“It has front page newsworthiness below the fold right hand corner.”
The Globe apparently disagreed with Mr. Surber. Tran’s victory didn’t make the front page but a search of their web site for Dean Tran did have a result in the Metro region.
linking to this seven sentence story by Jake Johnson from Wednesday including this quote from the Mass GOP Chair Kristen Hughes:
“The MassGOP is proud to congratulate [Tran] on his victory, which is a testament to the fact that voters stand with Governor Baker’s vision of fiscal discipline and common sense reform,” Kirsten Hughes, chairwoman of the MassGOP said in a statement announcing Tran’s victory.
Based on Don Surber’s stated opinion the Massachusetts paper of record definitely undersold a newsworthy story in the state, but when asked if it rises to the level of a national story , his opinion was very different.
“It’s not really national news I’d probably report it on some level If I ran it on AP I’d run it as a small 3 paragraph story.”
And he explained why: “I’d blog about it, for partisans it has impact. it’s not a national story because you have fifty state senates, most of them are republican. Space is a limited thing…you have to pick and choose your spots, AP would have it, same with Bloomberg news, three paragraphs”
A search of AP showed that while they didn’t have any original reporting they had picked up the Sentinel articles quoted in this piece
While a search of Bloomberg produced plenty for “Dean” results on colleges and “tran” on transgerder issues they had nothing on the special election in Massachusetts.
But that’s newspapers, Should we have seen something on Fox for example?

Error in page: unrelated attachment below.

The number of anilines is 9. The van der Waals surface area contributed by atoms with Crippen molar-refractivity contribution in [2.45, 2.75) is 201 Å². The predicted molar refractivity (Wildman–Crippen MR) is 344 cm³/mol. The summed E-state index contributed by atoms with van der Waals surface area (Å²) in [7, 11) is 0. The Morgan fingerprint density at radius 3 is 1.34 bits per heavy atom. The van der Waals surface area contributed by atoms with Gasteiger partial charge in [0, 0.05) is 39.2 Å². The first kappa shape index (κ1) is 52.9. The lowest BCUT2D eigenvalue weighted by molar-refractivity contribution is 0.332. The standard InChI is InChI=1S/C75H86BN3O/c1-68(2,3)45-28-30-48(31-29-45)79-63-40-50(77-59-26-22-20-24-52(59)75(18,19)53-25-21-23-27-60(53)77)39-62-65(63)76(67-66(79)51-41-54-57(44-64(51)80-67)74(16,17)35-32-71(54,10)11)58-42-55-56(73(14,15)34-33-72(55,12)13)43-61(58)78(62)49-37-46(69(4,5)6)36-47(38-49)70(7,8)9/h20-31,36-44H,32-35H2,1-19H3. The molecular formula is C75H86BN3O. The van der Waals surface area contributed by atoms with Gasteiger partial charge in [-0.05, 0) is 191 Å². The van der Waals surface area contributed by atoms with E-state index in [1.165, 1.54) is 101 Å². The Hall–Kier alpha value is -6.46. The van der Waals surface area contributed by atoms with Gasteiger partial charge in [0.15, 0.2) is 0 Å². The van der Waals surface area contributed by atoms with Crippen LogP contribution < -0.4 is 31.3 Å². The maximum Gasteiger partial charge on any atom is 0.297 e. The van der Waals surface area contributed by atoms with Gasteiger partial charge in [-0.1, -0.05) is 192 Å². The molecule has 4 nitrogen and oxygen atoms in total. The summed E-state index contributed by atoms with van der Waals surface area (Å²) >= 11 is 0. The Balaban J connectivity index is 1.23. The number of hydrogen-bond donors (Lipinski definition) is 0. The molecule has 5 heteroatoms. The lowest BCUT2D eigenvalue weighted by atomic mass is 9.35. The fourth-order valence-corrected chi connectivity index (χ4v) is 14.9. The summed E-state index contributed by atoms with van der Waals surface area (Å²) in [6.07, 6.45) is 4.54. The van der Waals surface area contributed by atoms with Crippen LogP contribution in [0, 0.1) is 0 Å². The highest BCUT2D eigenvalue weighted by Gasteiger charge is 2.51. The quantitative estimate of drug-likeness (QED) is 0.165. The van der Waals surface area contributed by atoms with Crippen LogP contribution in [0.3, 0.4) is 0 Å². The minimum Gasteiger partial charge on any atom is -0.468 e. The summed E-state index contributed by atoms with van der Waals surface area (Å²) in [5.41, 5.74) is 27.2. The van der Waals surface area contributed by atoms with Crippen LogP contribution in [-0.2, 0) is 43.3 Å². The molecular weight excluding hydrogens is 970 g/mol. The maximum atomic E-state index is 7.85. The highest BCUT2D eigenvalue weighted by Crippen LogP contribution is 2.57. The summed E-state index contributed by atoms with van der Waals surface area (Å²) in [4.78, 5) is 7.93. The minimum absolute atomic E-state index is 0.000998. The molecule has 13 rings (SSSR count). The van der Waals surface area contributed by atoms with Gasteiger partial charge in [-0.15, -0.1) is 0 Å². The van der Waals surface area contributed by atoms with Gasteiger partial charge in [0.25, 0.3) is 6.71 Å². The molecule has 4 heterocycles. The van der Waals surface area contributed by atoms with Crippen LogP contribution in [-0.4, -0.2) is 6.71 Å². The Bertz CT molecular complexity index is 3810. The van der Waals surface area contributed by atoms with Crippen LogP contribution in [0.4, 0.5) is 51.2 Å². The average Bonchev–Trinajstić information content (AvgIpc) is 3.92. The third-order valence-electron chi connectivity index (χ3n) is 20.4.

“Would I expect it to be on Brett Baier’s special report, no.”
And apparently Fox news agrees
How about CNN?
“If you are doing a political hour you might mention it but to the audience CNN is serving it’s not a national story.”
and apparently CNN agrees there as well
Of course part of what makes a story news is the attempt of people to push it. For example If I was the GOP chair national chair, particularly if I was the daughter of the former governor of Massachusetts, I’d have made it a point to mention this election to force coverage of a GOP win in a democrat stronghold and if I was the National GOP I’d at least have a mention of this result on my page
Here again Surber disagrees. “Democrats went with their minor victories because they had nothing else to brag about.” Surber cited the Tax bill, news reports on manufacturing jobs and President Trump move on Jersualem as stories of a much higher priority for the national party to push. But even if the national party decided to push the story, if it was up to him Surber wouldn’t bite saying bluntly: “It’s just not a national story.”
So maybe I shouldn’t be as hard on CNN as I was yesterday.
Closing note. I had planned to have a third reporter for this post, unfortunately for me and him Dave Weigel became rather tied up this weekend. Ironically he became more newsworthy than my story or this post.